Whaling was once an important industry across the world, proving large quantities of meat, oil, and bone to suppliers; in this industry, no ship was as famous as the Charles W. Morgan, reproduced here as the Charles W. Morgan Model Ship. The original ship, launched in 1841, is famous not necessarily because it was extraordinarily successful or for any sort of rare occurrence, but rather because of its longevity: the Charles W. Morgan whale ship is the worlds oldest surviving merchant vessel. This model beautiful in construction; it mimics the actual ship, which sits in dry-dock in Mystic, Connecticut, from build and form all the way down to color. And as a fully-assembled, hand-built model, its a top-quality item that makes for a perfect piece of nautical dcor. Each and every detail, from the individual planks that make up the hull to the detailed, populated deck makes this model an item of almost peerless quality. As a long-sailing, hard-working New England whaling ship, the Charles Morgan holds a proud place in American maritime history; now, with the production of the Charles W. Morgan Model Ship, it can continue to convey the hard-working ethic and success while displayed in any office, home, or boat cabin.
Key Features This is NOT a Model Ship Kit - Comes Fully Assembled Hand-Crafted via the Plank-on-Frame Method of Construction Made from High-Quality Woods Features Masterfully Stitched Canvas Sails Rests Perfectly on a Wooden Base Featuring Four Arched Dolphins (Marble Base Pictured Above) Model Made using Quality Resources, such as Drawings, Photographs, and Copies of the Plans of the Original Ship Includes Certificate of Authenticity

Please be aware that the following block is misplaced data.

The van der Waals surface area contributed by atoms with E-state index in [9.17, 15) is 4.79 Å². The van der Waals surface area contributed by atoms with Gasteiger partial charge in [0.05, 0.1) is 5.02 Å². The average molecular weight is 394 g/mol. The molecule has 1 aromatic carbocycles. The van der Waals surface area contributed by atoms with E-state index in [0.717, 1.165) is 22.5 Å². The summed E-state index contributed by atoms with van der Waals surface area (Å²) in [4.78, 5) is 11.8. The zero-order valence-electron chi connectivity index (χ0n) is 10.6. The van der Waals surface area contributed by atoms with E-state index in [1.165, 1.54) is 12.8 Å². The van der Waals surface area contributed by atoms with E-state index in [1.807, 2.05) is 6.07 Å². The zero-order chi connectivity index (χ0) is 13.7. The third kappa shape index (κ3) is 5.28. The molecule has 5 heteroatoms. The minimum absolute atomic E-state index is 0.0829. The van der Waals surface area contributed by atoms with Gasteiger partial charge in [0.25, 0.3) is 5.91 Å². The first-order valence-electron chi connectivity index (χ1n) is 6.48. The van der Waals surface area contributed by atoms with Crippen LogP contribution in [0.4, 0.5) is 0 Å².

Measurements Overall Length: 32 Inches Overall Width: 9 Inches Overall Height: 25 Inches Overall Scale: 1:42
A Brief History of the Charles W. Morgan
In the 1840s, a Quaker whaling merchant named Charles W. Morgan ordered a whaleship from the shipbuilders Jethro and Zachariah Hillman of New Bedford, Massachusetts. The hull and deck of Morgan reflected the industry which she was built to serve. A typical whaleship has three functions: 1. to serve as a mother ship to a fleet of small whaleboats, which are stored on the davits when not in use; 2. to serve as a factory and a refinery ship with tryworks for extracting oil from the whale blubber; 3. to serve as oil tankers. In these three functions, the Charles W. Morgan succeeded.
Morgan's maiden voyage began on September 6, 1841. She sailed around Cape Horn and cruised the Pacific Ocean. Following Morgan's three year and four month voyage, she came home with 2,400 barrels of whale oil and 10,000 lbs of whalebone, known as baleen, which was worth around USD$56,000.
In her 80 years of service, she would make 37 voyages ranging in length from nine months to five years. The Charles W. Morgan, in total, brought home 54,483 barrels of whale oil and 152,934 pounds of whalebone. She sailed in the Indian and South Atlantic Oceans, surviving ice and snow storms. Her crew survived a cannibal attack in the South Pacific. Between 1888 and 1904 she was based in San Francisco.
On the night of June 30, 1924, the Charles W. Morgan caught fire when the flaming wreck of the steamer Sankaty, which had drifted across the Achushnet River from New Bedford harbor in flames, collided with it. Badly charred, the Morgan narrowly escaped destruction.
The whaling days came to an end with the perfection of refining petroleum. The Morgan was under the care of Whaling Enshrined, Inc. until 1941, when she was transferred to Mystic Seaport, where she still stands to this day.
The Charles W. Morgan arrived at Mystic Seaport in December of 1941, narrowly avoiding destruction during WWII. A major restoration and preservation project was begun in 1968. In 19